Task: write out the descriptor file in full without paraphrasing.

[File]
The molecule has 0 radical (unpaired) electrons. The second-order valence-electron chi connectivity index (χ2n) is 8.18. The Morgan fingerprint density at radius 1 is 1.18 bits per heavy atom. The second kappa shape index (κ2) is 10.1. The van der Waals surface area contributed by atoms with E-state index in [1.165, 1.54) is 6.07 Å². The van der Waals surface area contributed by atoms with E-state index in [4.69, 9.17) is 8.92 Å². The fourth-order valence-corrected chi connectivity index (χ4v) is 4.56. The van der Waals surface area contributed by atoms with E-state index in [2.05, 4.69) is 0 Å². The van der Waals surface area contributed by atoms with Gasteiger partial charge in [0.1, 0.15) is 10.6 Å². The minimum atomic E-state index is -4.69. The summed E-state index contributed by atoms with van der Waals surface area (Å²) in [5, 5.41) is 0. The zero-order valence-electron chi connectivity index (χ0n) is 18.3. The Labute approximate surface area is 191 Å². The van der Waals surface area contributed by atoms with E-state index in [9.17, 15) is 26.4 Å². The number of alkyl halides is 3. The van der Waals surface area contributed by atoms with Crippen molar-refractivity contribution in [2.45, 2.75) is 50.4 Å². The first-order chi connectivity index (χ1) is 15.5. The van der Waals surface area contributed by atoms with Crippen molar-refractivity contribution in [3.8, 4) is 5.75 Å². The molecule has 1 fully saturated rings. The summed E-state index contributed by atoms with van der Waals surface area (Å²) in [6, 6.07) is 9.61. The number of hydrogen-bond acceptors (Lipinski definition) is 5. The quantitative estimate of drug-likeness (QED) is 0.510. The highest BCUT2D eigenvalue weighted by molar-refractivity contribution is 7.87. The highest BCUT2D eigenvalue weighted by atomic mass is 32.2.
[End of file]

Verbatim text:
The molecule has 0 radical (unpaired) electrons. The second-order valence-electron chi connectivity index (χ2n) is 8.18. The Morgan fingerprint density at radius 1 is 1.18 bits per heavy atom. The second kappa shape index (κ2) is 10.1. The van der Waals surface area contributed by atoms with E-state index in [1.165, 1.54) is 6.07 Å². The van der Waals surface area contributed by atoms with E-state index in [4.69, 9.17) is 8.92 Å². The fourth-order valence-corrected chi connectivity index (χ4v) is 4.56. The van der Waals surface area contributed by atoms with E-state index in [2.05, 4.69) is 0 Å². The van der Waals surface area contributed by atoms with Gasteiger partial charge in [0.1, 0.15) is 10.6 Å². The minimum atomic E-state index is -4.69. The summed E-state index contributed by atoms with van der Waals surface area (Å²) in [5, 5.41) is 0. The zero-order valence-electron chi connectivity index (χ0n) is 18.3. The Labute approximate surface area is 191 Å². The van der Waals surface area contributed by atoms with E-state index in [9.17, 15) is 26.4 Å². The number of alkyl halides is 3. The van der Waals surface area contributed by atoms with Crippen molar-refractivity contribution in [2.45, 2.75) is 50.4 Å². The first-order chi connectivity index (χ1) is 15.5. The van der Waals surface area contributed by atoms with Crippen molar-refractivity contribution in [3.8, 4) is 5.75 Å². The molecule has 1 fully saturated rings. The summed E-state index contributed by atoms with van der Waals surface area (Å²) in [6, 6.07) is 9.61. The number of hydrogen-bond acceptors (Lipinski definition) is 5. The quantitative estimate of drug-likeness (QED) is 0.510. The highest BCUT2D eigenvalue weighted by molar-refractivity contribution is 7.87. The highest BCUT2D eigenvalue weighted by atomic mass is 32.2.